What’s the best strategy for reducing poverty in economically stricken neighborhoods and cities? Attract businesses that will drive employment, growth and revenue in a big way. What’s the worst strategy? Impose wage mandates on the very retailers that want to help develop local economies and create jobs.
Unfortunately, not every local government sees it that way. Driven by special interests, the Washington, D.C., City Council approved a proposal that would slap large retailers with a “super minimum wage” — requiring those employers to pay 50 percent above the minimum wage that all other businesses pay. Notably, large retailers with union contracts would be exempt.
The target of the proposal is Walmart, which has plans to open three and possibly as many as six new stores and create up to 1,800 jobs in underserved regions of the nation’s capital.
Many view Walmart’s entry into D.C. neighborhoods — some of which have among the highest jobless rates in the nation — as essential to kick-starting economic development and helping raise local residents out of poverty through good jobs and access to lower-cost goods.
But the council’s living wage proposal puts all of that at risk. Moreover, it sends the message to other large retailers that their business — including their jobs and tax revenues — are not welcome in Washington.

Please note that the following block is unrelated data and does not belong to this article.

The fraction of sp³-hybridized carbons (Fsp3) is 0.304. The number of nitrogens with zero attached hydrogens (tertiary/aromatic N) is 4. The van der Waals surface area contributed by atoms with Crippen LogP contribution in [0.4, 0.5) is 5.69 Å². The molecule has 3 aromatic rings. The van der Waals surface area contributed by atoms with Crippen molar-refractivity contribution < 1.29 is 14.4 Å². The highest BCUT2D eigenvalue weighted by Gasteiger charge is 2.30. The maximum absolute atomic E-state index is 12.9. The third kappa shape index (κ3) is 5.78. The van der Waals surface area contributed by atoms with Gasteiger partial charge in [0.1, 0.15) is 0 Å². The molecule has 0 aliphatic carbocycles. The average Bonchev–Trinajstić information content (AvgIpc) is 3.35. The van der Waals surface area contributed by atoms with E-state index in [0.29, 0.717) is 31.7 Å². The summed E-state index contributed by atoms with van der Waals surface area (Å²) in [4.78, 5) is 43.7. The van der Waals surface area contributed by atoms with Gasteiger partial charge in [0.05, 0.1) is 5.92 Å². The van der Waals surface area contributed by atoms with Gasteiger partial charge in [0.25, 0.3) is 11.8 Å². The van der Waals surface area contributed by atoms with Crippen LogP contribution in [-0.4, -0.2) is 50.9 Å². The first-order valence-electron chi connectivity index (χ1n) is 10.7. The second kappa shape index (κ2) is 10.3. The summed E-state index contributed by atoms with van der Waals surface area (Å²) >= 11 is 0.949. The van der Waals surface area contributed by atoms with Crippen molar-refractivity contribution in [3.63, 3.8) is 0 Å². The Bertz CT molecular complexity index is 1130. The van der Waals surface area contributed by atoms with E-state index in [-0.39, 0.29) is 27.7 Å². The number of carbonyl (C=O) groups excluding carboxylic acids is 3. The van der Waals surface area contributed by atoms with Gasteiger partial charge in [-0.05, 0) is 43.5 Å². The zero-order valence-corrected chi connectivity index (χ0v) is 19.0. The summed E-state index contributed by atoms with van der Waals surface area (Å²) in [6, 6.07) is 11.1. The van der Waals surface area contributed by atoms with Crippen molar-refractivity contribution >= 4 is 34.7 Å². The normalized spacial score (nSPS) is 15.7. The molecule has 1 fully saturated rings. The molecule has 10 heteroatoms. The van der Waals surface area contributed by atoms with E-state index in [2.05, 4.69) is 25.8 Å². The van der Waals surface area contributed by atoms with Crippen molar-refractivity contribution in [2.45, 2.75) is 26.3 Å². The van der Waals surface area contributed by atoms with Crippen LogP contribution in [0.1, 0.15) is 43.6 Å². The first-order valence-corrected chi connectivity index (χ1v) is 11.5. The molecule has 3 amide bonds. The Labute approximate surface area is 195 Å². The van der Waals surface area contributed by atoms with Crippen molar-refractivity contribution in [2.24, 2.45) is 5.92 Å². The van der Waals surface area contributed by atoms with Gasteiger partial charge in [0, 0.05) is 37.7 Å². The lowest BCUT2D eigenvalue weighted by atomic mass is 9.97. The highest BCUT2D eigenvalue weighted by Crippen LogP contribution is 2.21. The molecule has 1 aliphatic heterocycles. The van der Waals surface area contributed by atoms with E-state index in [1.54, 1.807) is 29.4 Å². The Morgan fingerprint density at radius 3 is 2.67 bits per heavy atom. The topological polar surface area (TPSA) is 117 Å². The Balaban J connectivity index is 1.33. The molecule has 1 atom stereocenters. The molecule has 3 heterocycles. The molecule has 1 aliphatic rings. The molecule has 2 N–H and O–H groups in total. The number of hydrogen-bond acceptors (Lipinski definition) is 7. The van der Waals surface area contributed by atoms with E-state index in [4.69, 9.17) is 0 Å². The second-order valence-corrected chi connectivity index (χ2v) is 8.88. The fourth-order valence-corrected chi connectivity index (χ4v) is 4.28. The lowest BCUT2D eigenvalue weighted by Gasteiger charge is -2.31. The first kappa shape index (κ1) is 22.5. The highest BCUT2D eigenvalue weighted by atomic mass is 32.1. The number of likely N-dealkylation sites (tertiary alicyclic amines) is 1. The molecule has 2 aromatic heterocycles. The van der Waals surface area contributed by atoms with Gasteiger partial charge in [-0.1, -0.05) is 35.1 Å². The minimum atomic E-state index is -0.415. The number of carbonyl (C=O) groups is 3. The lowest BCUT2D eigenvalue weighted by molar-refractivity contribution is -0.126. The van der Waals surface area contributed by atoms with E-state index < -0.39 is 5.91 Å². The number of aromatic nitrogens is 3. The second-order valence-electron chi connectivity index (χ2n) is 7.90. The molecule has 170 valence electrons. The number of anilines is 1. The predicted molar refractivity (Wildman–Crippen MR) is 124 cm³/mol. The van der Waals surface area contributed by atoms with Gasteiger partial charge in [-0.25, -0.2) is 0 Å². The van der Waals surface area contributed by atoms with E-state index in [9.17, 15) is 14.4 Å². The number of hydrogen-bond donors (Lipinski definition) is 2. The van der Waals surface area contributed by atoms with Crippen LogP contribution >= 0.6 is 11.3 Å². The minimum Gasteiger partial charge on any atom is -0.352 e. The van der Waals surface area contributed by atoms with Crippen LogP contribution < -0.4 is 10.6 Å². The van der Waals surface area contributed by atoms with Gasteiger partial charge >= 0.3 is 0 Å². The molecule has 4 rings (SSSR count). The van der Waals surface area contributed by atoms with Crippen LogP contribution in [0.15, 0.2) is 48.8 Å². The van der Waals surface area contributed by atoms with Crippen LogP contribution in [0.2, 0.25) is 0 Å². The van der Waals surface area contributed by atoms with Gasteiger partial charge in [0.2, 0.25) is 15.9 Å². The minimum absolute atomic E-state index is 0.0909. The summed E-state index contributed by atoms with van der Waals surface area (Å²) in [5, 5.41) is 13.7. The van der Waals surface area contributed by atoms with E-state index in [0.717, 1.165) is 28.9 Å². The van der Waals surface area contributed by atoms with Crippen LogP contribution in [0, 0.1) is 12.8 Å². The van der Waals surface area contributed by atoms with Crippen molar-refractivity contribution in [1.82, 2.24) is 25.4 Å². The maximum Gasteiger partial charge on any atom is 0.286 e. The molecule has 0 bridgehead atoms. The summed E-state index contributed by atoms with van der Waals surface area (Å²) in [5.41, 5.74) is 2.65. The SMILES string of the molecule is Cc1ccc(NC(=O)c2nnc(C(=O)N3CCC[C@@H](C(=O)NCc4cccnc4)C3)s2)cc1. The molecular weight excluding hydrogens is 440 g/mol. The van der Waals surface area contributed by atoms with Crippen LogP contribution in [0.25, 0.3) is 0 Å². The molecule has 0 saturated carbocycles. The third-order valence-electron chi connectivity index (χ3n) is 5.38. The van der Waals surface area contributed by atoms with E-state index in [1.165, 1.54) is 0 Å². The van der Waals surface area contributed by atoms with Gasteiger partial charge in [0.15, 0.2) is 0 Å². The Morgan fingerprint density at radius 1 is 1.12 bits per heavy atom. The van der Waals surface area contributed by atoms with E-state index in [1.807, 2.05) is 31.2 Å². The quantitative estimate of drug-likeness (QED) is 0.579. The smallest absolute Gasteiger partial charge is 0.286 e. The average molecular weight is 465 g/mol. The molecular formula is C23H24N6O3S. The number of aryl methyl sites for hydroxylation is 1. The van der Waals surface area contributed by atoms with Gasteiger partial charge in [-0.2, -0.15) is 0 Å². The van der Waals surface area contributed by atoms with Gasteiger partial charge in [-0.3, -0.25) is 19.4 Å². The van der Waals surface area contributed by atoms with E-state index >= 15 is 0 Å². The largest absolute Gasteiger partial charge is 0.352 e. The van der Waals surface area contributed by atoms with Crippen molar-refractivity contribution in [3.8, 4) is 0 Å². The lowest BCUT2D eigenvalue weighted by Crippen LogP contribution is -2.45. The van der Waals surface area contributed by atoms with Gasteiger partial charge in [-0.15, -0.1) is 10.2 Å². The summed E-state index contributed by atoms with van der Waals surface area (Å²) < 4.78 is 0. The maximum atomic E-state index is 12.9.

This is a poor strategy for growth, and in the end it hurts the very people that proponents of the living wage say they are aiming to protect.
Economic studies have shown that mandatory wage hikes price the lowest skilled workers out of jobs. If companies are forced to pay an arbitrarily higher wage, they will seek workers with skills to match.
When retailers are discouraged from entering underserved areas, everyone suffers through higher costs, reduced access to affordable products and fresh produce, and forfeited tax revenue. It also creates a damaging ripple effect. Big retailers are often anchors for larger development projects. If those anchors are driven out of town, many opportunities for smaller businesses will never materialize.
Now, let’s consider the alternative. In 2006, then-Chicago Mayor Richard Daley used his first and only veto in 22 years to strike down a proposal that would have forced some businesses to pay higher wages than others. Today, Walmart has become a powerful driver of economic growth and community development in Chicago, with nine stores and 1,500 employees.
Chicago is a great example of the positive impact economic development can have in a community when local lawmakers let free market forces work. Let’s hope Washington doesn’t become a cautionary tale because its leaders do the opposite.
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— Tom Donohue is president and CEO of the U.S. Chamber of Commerce. The opinions expressed are his own.